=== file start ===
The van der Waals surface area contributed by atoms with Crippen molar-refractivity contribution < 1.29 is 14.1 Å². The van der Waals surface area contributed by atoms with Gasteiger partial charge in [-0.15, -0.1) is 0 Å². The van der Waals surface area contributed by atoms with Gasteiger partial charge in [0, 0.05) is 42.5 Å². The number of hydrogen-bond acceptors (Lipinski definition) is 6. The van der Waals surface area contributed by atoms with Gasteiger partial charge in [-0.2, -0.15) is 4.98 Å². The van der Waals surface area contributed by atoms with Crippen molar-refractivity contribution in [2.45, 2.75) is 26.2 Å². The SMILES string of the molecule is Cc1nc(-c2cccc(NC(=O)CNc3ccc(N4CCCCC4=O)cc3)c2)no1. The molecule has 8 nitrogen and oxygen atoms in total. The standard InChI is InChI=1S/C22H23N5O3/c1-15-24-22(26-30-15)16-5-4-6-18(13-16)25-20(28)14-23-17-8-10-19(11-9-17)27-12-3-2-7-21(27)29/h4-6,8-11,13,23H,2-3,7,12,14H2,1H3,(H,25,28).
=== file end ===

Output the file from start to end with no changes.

The van der Waals surface area contributed by atoms with Crippen molar-refractivity contribution < 1.29 is 14.1 Å². The van der Waals surface area contributed by atoms with Gasteiger partial charge in [-0.15, -0.1) is 0 Å². The van der Waals surface area contributed by atoms with Gasteiger partial charge in [0, 0.05) is 42.5 Å². The number of hydrogen-bond acceptors (Lipinski definition) is 6. The van der Waals surface area contributed by atoms with Gasteiger partial charge in [-0.2, -0.15) is 4.98 Å². The van der Waals surface area contributed by atoms with Crippen molar-refractivity contribution in [2.45, 2.75) is 26.2 Å². The SMILES string of the molecule is Cc1nc(-c2cccc(NC(=O)CNc3ccc(N4CCCCC4=O)cc3)c2)no1. The molecule has 8 nitrogen and oxygen atoms in total. The standard InChI is InChI=1S/C22H23N5O3/c1-15-24-22(26-30-15)16-5-4-6-18(13-16)25-20(28)14-23-17-8-10-19(11-9-17)27-12-3-2-7-21(27)29/h4-6,8-11,13,23H,2-3,7,12,14H2,1H3,(H,25,28).